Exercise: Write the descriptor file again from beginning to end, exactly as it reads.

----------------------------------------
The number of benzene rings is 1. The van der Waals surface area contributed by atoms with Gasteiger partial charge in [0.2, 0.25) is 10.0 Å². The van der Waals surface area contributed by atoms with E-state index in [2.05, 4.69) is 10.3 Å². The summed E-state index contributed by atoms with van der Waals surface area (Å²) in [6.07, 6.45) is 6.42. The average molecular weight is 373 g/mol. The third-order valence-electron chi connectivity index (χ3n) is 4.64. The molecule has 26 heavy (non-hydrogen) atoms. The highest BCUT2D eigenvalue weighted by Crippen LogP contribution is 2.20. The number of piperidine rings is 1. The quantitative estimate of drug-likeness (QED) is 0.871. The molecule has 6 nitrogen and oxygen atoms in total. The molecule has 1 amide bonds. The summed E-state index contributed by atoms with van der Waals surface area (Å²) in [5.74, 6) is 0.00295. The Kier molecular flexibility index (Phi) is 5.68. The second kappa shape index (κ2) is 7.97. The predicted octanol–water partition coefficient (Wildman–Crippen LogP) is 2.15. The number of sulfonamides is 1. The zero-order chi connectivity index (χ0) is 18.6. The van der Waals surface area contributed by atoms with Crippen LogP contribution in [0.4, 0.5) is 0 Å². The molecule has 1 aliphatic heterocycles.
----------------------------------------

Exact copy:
The number of benzene rings is 1. The van der Waals surface area contributed by atoms with Gasteiger partial charge in [0.2, 0.25) is 10.0 Å². The van der Waals surface area contributed by atoms with E-state index in [2.05, 4.69) is 10.3 Å². The summed E-state index contributed by atoms with van der Waals surface area (Å²) in [6.07, 6.45) is 6.42. The average molecular weight is 373 g/mol. The third-order valence-electron chi connectivity index (χ3n) is 4.64. The molecule has 26 heavy (non-hydrogen) atoms. The highest BCUT2D eigenvalue weighted by Crippen LogP contribution is 2.20. The number of piperidine rings is 1. The quantitative estimate of drug-likeness (QED) is 0.871. The molecule has 6 nitrogen and oxygen atoms in total. The molecule has 1 amide bonds. The summed E-state index contributed by atoms with van der Waals surface area (Å²) in [5.74, 6) is 0.00295. The Kier molecular flexibility index (Phi) is 5.68. The second kappa shape index (κ2) is 7.97. The predicted octanol–water partition coefficient (Wildman–Crippen LogP) is 2.15. The number of sulfonamides is 1. The zero-order chi connectivity index (χ0) is 18.6. The van der Waals surface area contributed by atoms with Crippen LogP contribution in [0.4, 0.5) is 0 Å². The molecule has 1 aliphatic heterocycles.